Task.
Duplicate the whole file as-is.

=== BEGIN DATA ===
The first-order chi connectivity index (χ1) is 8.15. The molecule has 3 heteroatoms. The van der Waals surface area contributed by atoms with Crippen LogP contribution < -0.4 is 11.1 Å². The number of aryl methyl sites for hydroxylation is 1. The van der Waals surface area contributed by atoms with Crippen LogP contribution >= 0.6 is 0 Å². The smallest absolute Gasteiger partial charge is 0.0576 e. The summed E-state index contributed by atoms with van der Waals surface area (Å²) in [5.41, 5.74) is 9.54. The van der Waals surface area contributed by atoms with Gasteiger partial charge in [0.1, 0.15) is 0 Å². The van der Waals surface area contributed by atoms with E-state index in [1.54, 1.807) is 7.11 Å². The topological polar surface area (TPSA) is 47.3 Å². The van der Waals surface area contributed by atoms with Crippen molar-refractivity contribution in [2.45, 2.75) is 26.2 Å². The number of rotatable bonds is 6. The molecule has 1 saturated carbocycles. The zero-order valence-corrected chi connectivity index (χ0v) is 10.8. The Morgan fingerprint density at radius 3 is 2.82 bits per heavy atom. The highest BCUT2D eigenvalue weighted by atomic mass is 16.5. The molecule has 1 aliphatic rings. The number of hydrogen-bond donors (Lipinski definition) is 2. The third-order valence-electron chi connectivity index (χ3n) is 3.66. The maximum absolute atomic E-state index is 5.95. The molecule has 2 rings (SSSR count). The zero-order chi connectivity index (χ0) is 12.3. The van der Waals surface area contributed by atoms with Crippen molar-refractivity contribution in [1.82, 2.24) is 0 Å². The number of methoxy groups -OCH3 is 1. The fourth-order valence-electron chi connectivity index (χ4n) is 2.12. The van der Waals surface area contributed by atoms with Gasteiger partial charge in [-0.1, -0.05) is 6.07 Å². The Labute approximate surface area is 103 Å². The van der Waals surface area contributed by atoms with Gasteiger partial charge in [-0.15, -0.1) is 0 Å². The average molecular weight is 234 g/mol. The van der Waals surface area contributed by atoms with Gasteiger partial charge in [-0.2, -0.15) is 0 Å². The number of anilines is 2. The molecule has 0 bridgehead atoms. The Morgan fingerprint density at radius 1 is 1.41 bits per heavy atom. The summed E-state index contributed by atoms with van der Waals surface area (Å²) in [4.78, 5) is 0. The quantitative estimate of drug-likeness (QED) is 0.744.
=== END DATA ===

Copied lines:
The first-order chi connectivity index (χ1) is 8.15. The molecule has 3 heteroatoms. The van der Waals surface area contributed by atoms with Crippen LogP contribution < -0.4 is 11.1 Å². The number of aryl methyl sites for hydroxylation is 1. The van der Waals surface area contributed by atoms with Crippen LogP contribution >= 0.6 is 0 Å². The smallest absolute Gasteiger partial charge is 0.0576 e. The summed E-state index contributed by atoms with van der Waals surface area (Å²) in [5.41, 5.74) is 9.54. The van der Waals surface area contributed by atoms with Gasteiger partial charge in [0.1, 0.15) is 0 Å². The van der Waals surface area contributed by atoms with E-state index in [1.54, 1.807) is 7.11 Å². The topological polar surface area (TPSA) is 47.3 Å². The van der Waals surface area contributed by atoms with Crippen molar-refractivity contribution in [2.45, 2.75) is 26.2 Å². The number of rotatable bonds is 6. The molecule has 1 saturated carbocycles. The zero-order valence-corrected chi connectivity index (χ0v) is 10.8. The Morgan fingerprint density at radius 3 is 2.82 bits per heavy atom. The highest BCUT2D eigenvalue weighted by atomic mass is 16.5. The molecule has 1 aliphatic rings. The number of hydrogen-bond donors (Lipinski definition) is 2. The third-order valence-electron chi connectivity index (χ3n) is 3.66. The maximum absolute atomic E-state index is 5.95. The molecule has 2 rings (SSSR count). The zero-order chi connectivity index (χ0) is 12.3. The van der Waals surface area contributed by atoms with Crippen molar-refractivity contribution in [1.82, 2.24) is 0 Å². The number of methoxy groups -OCH3 is 1. The fourth-order valence-electron chi connectivity index (χ4n) is 2.12. The van der Waals surface area contributed by atoms with Gasteiger partial charge in [-0.1, -0.05) is 6.07 Å². The Labute approximate surface area is 103 Å². The van der Waals surface area contributed by atoms with Gasteiger partial charge in [-0.15, -0.1) is 0 Å². The average molecular weight is 234 g/mol. The van der Waals surface area contributed by atoms with Gasteiger partial charge in [-0.2, -0.15) is 0 Å². The number of anilines is 2. The molecule has 0 bridgehead atoms. The Morgan fingerprint density at radius 1 is 1.41 bits per heavy atom. The summed E-state index contributed by atoms with van der Waals surface area (Å²) in [4.78, 5) is 0. The quantitative estimate of drug-likeness (QED) is 0.744.